How to Write a Good Report

I have written a lot of reports in my time in education. I now mark reports. Writing a report is a really easy way to gain or lose marks within education. In this article I share advice for any students writing their own reports. What I write here will be true at any level of education, and will probably be helpful even if you have to write reports later in your career. These come from my experience writing in UK English, your kilometrage may vary depending on where you live and what you study.

General Advice

  1. I have many students to mark and I want to give you marks, make it easy for me to do so and I will give them to you.
  2. You’re not creating a masterpiece, you’re just doing an assignment. Make it as good as it needs to be.


  1. A good assignment includes a mark scheme as well as the task description. Read it before you start writing your report. The mark scheme tells you what to write.
  2. I don’t want to read waffle – text that goes on and on without any real substance makes for a bad report. I would rather read something that falls short of the word count than have to sift through whole paragraphs that have nothing to say.
  3. A focused report makes it easier for me to issue marks as I can see when you’ve met a criteria, and better shows where you have been creative, critical, or understanding.
  4. Don’t use GAI as it will write waffle.
  5. Use a spellchecker – every editor and system has one built in. Get someone else to read your report and check your spelling and grammar.
  6. Target the right kind of grammar – is the report expecting a first person account or a third person report.
  7. Briefly summarise what I’m going to read before I read it – explain the layout and main claims of your report in the introduction.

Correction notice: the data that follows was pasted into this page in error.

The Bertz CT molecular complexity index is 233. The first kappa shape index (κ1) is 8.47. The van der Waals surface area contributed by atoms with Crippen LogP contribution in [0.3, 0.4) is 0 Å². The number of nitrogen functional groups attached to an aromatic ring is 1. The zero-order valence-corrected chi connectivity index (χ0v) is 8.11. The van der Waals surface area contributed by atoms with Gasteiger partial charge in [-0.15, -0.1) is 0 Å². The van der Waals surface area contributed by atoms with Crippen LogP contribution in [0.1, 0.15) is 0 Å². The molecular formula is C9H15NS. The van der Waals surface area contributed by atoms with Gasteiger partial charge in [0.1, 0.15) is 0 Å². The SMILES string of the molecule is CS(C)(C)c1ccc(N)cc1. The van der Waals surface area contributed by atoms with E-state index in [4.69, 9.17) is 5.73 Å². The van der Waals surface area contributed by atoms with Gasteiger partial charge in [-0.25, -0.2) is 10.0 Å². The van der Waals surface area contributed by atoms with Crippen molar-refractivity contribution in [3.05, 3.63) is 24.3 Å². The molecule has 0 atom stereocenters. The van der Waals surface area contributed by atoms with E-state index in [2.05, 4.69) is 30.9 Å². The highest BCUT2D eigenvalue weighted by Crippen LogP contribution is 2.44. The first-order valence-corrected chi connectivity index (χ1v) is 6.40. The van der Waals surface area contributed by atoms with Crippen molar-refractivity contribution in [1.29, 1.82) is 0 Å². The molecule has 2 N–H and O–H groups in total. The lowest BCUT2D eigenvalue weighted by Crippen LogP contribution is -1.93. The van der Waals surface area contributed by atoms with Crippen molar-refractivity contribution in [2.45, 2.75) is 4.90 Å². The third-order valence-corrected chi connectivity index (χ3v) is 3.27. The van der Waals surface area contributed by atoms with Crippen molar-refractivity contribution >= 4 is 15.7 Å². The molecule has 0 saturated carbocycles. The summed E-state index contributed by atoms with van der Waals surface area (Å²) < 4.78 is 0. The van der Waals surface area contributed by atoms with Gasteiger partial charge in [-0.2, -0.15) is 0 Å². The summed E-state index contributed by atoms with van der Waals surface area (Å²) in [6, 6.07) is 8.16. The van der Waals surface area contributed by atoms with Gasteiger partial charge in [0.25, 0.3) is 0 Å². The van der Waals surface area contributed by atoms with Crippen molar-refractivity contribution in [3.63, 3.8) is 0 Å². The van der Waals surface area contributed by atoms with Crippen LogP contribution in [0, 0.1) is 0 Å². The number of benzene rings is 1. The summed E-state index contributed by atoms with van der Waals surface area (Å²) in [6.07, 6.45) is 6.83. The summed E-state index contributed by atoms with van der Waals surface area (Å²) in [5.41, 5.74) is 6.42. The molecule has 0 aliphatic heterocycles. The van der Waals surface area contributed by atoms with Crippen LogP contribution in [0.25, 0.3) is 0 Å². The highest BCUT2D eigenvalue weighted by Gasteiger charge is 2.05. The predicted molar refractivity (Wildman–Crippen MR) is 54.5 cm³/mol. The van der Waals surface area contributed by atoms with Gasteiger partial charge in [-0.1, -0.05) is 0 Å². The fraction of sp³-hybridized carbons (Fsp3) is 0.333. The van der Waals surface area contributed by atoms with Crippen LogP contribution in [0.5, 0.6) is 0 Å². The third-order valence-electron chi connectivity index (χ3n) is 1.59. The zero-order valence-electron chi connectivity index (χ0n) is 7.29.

1. If you’re including images, screenshots or diagrams, make sure they’re relevant.
  2. If you have no images or diagrams, see if there are any that would help make your point better.
  3. A good rule of thumb whether to include a visual – If you could meaningfully replace the image with a sentence, do that.
  4. Before screenshotting, resize the windows & increase the font size before you take the screenshot to make them readable.
  5. If the images are still large, crop them to show only the relevant part
  6. If you’re making a diagram, use a vector or object editor. If you need to edit it later, you won’t need to re-do the whole thing. Basic presentation software is good at this.


  1. If there’s a page or word limit, try to stick to it. It’s there for a reason.
  2. If you’re not hitting the limit, then you’re missing something key. Have another look at the mark scheme.
  3. If you’re going over the limit, you’re probably waffling. Focus on the key points, say exactly what you need to say and no more.
  4. Use a basic serif or sans font. Black on white. Use the default font size. Stick to the default formatting of your editor / markup language. Anything else will make it harder for me to read.
  5. If you paste anything, make sure it didn’t mess up the formatting. Learn the “paste without formatting” command for your editor.
  6. Learn when and how to use chapters, headings, and subheadings depending on how long the report is.

Plagiarism & Referencing

  1. If you copy text from the web, put it in quote marks and add a citation / footnote.
  2. If you don’t attribute copied text, that’s plagiarism.
  3. If you’ve copied text verbatim, unless you are quoting, summarise it in your own words. That shows you understand what you copied. Turn the citation into a reference.
  4. Don’t copy from someone else, that’s plagiarism.
  5. Pick good quality references. Not random clickbait articles. Wikipedia is a good source of sources, not a source in and of itself.
  6. Include relevant references that you learned something from. A few references you actually found useful are better than many unrelated references.
  7. If you’re describing a discrete thing, include a footnote to the manufacturer’s website. Citing documentation is better. A reviews academic report on the thing better still.
  8. I personally don’t care what referencing style you use, as long as it’s consistent and readable. Learning how to use one is a good skill, and most reference managers make it easy to switch between styles if needed.
  9. Don’t use GAI as this will either result in a bad summary, made up references or plagiarism.

You could debate whether writing reports is a suitable way to test someone’s understanding. Personally, I think writing reports is one of the better ways of assessing knowledge, critical evaluation skills, and understanding of a topic. Better than quizzes and exams. Though I appreciate that for some students, writing reports does not come as an easy task. If that describes you, I hope that some of these tips will help.

Join the Conversation


Your email address will not be published. Required fields are marked *

This site uses Akismet to reduce spam. Learn how your comment data is processed.